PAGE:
SEAMS 2024
Mon 15 - Tue 16 April 2024 Lisbon, Portugal
co-located with ICSE 2024

Cyber-physical systems (CPS) are subject to environmental uncertainties such as adverse operating conditions, malicious attacks, and hardware degradation. These uncertainties may lead to failures that put the system in a sub-optimal (e.g., prolonged response times from a server) or unsafe state (e.g., a self-driving vehicle breaching the lane boundary). Systems that are resilient to such uncertainties rely on two types of operations: (1) \emph{graceful degradation}, for ensuring that the system maintains an acceptable level of safety during unexpected environmental conditions and (2) \emph{recovery}, to facilitate the resumption of normal system functions. Typically, mechanisms for degradation and recovery are developed independently from each other, and later integrated into a system, requiring the designer to develop an additional, ad-hoc logic for activating and coordinating between the two operations.

In this paper, we propose a self-adaptation approach for improving system resiliency through automated triggering and coordination of graceful degradation and recovery. The key idea behind our approach is to treat degradation and recovery as \emph{requirement-driven} adaptation tasks: Degradation can be thought of as temporarily \emph{weakening} an original (i.e., ideal) system requirement to be achieved by the system, and recovery as \emph{strengthening} the weakened requirement when the environment returns within an expected operating boundary. Furthermore, by treating weakening and strengthening as dual operations, we argue that a single requirement-based adaptation method is sufficient to enable coordination between degradation and recovery. Given system requirements specified in \emph{signal temporal logic (STL)}, we propose a run-time adaptation framework that automatically performs degradation and recovery in response to environmental changes. We describe a prototype implementation of our framework and demonstrate the feasibility of the proposed approach using a case study in unmanned underwater vehicles (UUVs).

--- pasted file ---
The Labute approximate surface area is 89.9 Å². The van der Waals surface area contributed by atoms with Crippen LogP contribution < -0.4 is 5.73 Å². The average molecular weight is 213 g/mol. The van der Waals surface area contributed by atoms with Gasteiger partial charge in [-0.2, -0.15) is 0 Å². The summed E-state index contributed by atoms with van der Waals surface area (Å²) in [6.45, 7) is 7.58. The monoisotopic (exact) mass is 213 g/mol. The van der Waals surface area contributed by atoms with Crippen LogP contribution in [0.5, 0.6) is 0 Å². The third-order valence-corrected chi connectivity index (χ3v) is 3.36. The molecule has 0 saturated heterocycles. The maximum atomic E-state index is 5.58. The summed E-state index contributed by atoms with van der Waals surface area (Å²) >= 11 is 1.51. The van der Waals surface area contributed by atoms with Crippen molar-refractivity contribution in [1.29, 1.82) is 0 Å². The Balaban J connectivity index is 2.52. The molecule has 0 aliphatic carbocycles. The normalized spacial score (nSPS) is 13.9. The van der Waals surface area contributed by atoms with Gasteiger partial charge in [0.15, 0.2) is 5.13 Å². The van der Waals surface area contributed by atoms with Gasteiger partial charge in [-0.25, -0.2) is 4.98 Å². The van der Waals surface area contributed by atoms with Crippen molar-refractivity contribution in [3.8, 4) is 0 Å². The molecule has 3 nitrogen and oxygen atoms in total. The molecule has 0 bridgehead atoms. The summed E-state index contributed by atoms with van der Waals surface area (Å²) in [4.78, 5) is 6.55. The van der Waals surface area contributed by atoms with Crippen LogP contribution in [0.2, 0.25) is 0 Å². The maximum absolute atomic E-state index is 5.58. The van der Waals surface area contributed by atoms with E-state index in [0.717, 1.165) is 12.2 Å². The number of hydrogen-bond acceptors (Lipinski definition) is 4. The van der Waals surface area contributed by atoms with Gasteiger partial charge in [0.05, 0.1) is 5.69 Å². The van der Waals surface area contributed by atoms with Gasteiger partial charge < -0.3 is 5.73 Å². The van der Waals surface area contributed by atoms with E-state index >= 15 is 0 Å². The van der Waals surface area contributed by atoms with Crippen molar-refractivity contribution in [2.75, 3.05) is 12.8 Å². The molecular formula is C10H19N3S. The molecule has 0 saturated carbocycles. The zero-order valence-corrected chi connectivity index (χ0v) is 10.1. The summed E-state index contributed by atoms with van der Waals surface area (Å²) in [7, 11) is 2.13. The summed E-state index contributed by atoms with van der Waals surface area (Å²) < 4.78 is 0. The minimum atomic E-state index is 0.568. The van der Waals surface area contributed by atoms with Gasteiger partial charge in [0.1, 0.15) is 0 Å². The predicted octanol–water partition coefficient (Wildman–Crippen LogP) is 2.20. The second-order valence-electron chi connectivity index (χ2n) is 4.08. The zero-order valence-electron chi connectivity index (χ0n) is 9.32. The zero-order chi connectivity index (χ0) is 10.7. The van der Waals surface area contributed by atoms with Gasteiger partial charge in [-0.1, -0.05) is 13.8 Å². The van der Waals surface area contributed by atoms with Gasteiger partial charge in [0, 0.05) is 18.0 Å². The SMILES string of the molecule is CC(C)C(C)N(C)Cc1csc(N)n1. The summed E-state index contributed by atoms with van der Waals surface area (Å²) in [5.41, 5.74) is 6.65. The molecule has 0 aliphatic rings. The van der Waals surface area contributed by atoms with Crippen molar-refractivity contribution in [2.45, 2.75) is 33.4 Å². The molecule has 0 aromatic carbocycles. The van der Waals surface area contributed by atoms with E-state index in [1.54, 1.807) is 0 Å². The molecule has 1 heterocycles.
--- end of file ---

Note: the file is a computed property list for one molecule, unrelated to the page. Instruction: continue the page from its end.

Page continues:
Tue 16 Apr

Displayed time zone: Lisbon change

11:00 - 12:30
Session 6: Self-Recovery & Evaluation Research Track / Artifact Track at Luis de Freitas Branco
Chair(s): Dalal Alrajeh Imperial College London
Raft Protocol for Fault Tolerance and Self-Recovery in Federated LearningFULL
Research Track
Rustem Dautov SINTEF, Erik Johannes Husom SINTEF Digital
Integrating Graceful Degradation and Recovery through Requirement-driven AdaptationFULL
Research Track
Simon Chu Carnegie Mellon University, Justin Koe The Cooper Union, David Garlan Carnegie Mellon University, Eunsuk Kang Carnegie Mellon University
Learning Recovery Strategies for Dynamic Self-healing in Reactive SystemsFULL
Research Track
Mateo Sanabria Universidad de los Andes, Ivana Dusparic Trinity College Dublin, Ireland, Nicolás Cardozo Universidad de los Andes
SWITCH: An Exemplar for Evaluating Self-Adaptive ML-Enabled SystemsARTIFACT
Artifact Track
Arya Marda IIIT Hyderabad, Shubham Kulkarni IIIT Hyderabad, Karthik Vaidhyanathan IIIT Hyderabad
Pre-print Media Attached